For one reason or another, there are times were you think it might be beneficial to start off from a stop in second gear rather than first in your manual transmission car. In most cases, though, doing that will cause more wear on your clutch. Why? Jason Fenske of Engineering Explained is here to, well, explain.
It all comes down to how much you have to slip the clutch to keep the engine from stalling. In first gear, you have to slip the clutch up to a certain speed (5 mph, for example) to get it fully engaged, while in second, you might have to slip the clutch for a longer time up to a higher speed (10 mph, lets say) to get it fully engaged. The only scenario where starting in second doesn’t incur more clutch wear is if you’re starting on a downhill, or you’re already rolling forward when you begin engaging the clutch.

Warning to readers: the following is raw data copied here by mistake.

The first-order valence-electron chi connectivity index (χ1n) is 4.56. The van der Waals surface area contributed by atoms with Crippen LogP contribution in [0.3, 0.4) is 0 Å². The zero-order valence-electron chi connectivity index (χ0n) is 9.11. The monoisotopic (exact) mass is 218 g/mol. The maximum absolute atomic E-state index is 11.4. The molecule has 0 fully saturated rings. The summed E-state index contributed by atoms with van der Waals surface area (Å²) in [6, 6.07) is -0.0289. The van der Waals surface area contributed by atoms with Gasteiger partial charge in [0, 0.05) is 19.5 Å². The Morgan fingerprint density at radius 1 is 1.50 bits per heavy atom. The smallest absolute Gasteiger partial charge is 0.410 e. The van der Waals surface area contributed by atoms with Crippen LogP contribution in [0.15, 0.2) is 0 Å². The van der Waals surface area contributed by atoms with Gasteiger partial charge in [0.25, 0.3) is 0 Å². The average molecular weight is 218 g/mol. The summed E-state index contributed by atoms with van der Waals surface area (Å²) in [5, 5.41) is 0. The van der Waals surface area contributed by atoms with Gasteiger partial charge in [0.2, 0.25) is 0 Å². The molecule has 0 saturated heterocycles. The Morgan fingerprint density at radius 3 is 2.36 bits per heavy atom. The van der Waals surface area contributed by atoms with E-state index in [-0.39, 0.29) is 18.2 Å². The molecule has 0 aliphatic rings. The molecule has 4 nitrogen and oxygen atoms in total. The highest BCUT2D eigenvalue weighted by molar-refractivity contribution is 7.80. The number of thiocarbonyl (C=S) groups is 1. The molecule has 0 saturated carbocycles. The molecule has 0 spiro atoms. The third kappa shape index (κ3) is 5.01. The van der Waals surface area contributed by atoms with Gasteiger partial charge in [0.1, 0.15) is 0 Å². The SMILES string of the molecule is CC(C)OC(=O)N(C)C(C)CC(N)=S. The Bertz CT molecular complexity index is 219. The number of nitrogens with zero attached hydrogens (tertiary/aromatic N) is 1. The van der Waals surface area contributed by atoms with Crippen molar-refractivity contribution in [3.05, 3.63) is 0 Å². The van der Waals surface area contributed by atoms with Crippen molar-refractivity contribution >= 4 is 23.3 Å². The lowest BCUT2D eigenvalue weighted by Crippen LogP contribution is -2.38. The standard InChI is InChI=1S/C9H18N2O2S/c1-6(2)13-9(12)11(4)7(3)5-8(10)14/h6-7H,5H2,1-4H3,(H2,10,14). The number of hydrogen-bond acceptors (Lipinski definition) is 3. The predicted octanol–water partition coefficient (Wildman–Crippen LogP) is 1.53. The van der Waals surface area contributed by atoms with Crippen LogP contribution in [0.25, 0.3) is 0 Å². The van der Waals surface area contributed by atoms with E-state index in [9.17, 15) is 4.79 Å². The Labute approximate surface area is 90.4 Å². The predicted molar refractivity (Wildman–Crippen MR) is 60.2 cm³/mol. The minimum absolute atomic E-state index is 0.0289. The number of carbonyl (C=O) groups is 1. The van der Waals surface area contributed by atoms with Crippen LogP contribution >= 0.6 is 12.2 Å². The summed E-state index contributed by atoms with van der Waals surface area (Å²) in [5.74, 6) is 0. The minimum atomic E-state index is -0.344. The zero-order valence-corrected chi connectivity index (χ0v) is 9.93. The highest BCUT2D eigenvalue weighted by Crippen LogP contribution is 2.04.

Starting in second isn’t nearly as bad for an automatic transmission, which uses a fluid drive to transmit power to the transmission rather than a clutch plate. In fact, many new automatic cars often start out in second gear as a default unless you put them in a sport mode or mash the throttle from a stop. This is done for smoother acceleration and better fuel economy.
But those are very simple explanations. Let Fenske show you the ins and outs of why starting in second gear probably isn’t a good idea.
You helped me a lot in terms of understanding this practice, as I wasn’t aware of the damage caused by starting n skipping gears
My grandfather drove a 1949 Plymouth manuel gear shift. He would always skip 2nd gear in case first gear ever went out, he would still be able to use 2nd gear and get going.
I mean you can only if your like in 5th gear that’s only when you only
can skip a gear like if your on a stop sine then u can go on 2 gear